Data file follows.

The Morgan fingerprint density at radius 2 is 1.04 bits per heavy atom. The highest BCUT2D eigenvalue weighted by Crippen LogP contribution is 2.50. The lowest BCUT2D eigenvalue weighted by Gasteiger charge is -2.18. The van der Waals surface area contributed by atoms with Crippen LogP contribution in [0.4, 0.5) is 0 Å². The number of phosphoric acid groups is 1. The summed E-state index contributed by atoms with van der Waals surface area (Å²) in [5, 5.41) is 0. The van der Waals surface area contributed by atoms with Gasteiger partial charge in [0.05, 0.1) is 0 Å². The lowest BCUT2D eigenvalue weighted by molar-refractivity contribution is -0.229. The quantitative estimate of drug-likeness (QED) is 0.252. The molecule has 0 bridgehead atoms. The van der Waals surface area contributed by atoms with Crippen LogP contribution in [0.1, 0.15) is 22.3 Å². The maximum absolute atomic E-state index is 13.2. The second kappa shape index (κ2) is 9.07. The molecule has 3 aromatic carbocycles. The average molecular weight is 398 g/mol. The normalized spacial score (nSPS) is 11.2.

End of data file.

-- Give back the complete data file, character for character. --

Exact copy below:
The Morgan fingerprint density at radius 2 is 1.04 bits per heavy atom. The highest BCUT2D eigenvalue weighted by Crippen LogP contribution is 2.50. The lowest BCUT2D eigenvalue weighted by Gasteiger charge is -2.18. The van der Waals surface area contributed by atoms with Crippen LogP contribution in [0.4, 0.5) is 0 Å². The number of phosphoric acid groups is 1. The summed E-state index contributed by atoms with van der Waals surface area (Å²) in [5, 5.41) is 0. The van der Waals surface area contributed by atoms with Gasteiger partial charge in [0.05, 0.1) is 0 Å². The lowest BCUT2D eigenvalue weighted by molar-refractivity contribution is -0.229. The quantitative estimate of drug-likeness (QED) is 0.252. The molecule has 0 bridgehead atoms. The van der Waals surface area contributed by atoms with Crippen LogP contribution in [0.1, 0.15) is 22.3 Å². The maximum absolute atomic E-state index is 13.2. The second kappa shape index (κ2) is 9.07. The molecule has 3 aromatic carbocycles. The average molecular weight is 398 g/mol. The normalized spacial score (nSPS) is 11.2.